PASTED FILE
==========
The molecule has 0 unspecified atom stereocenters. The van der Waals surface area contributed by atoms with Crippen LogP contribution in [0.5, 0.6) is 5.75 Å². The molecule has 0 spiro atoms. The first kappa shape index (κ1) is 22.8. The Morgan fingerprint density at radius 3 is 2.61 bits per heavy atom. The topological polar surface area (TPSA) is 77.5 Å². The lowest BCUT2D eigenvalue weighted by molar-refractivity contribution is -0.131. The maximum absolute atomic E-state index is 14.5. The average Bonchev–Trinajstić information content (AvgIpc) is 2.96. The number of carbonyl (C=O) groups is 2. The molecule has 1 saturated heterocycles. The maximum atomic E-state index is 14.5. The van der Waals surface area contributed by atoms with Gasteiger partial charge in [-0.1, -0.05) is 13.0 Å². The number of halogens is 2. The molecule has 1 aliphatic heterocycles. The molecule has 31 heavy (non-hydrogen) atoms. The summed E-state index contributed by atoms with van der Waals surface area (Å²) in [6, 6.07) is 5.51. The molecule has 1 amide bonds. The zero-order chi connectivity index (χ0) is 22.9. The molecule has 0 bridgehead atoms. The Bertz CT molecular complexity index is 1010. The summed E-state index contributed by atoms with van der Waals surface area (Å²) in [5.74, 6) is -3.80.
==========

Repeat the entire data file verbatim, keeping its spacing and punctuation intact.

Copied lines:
The molecule has 0 unspecified atom stereocenters. The van der Waals surface area contributed by atoms with Crippen LogP contribution in [0.5, 0.6) is 5.75 Å². The molecule has 0 spiro atoms. The first kappa shape index (κ1) is 22.8. The Morgan fingerprint density at radius 3 is 2.61 bits per heavy atom. The topological polar surface area (TPSA) is 77.5 Å². The lowest BCUT2D eigenvalue weighted by molar-refractivity contribution is -0.131. The maximum absolute atomic E-state index is 14.5. The average Bonchev–Trinajstić information content (AvgIpc) is 2.96. The number of carbonyl (C=O) groups is 2. The molecule has 1 saturated heterocycles. The maximum atomic E-state index is 14.5. The van der Waals surface area contributed by atoms with Gasteiger partial charge in [-0.1, -0.05) is 13.0 Å². The number of halogens is 2. The molecule has 1 aliphatic heterocycles. The molecule has 31 heavy (non-hydrogen) atoms. The summed E-state index contributed by atoms with van der Waals surface area (Å²) in [6, 6.07) is 5.51. The molecule has 1 amide bonds. The zero-order chi connectivity index (χ0) is 22.9. The molecule has 0 bridgehead atoms. The Bertz CT molecular complexity index is 1010. The summed E-state index contributed by atoms with van der Waals surface area (Å²) in [5.74, 6) is -3.80.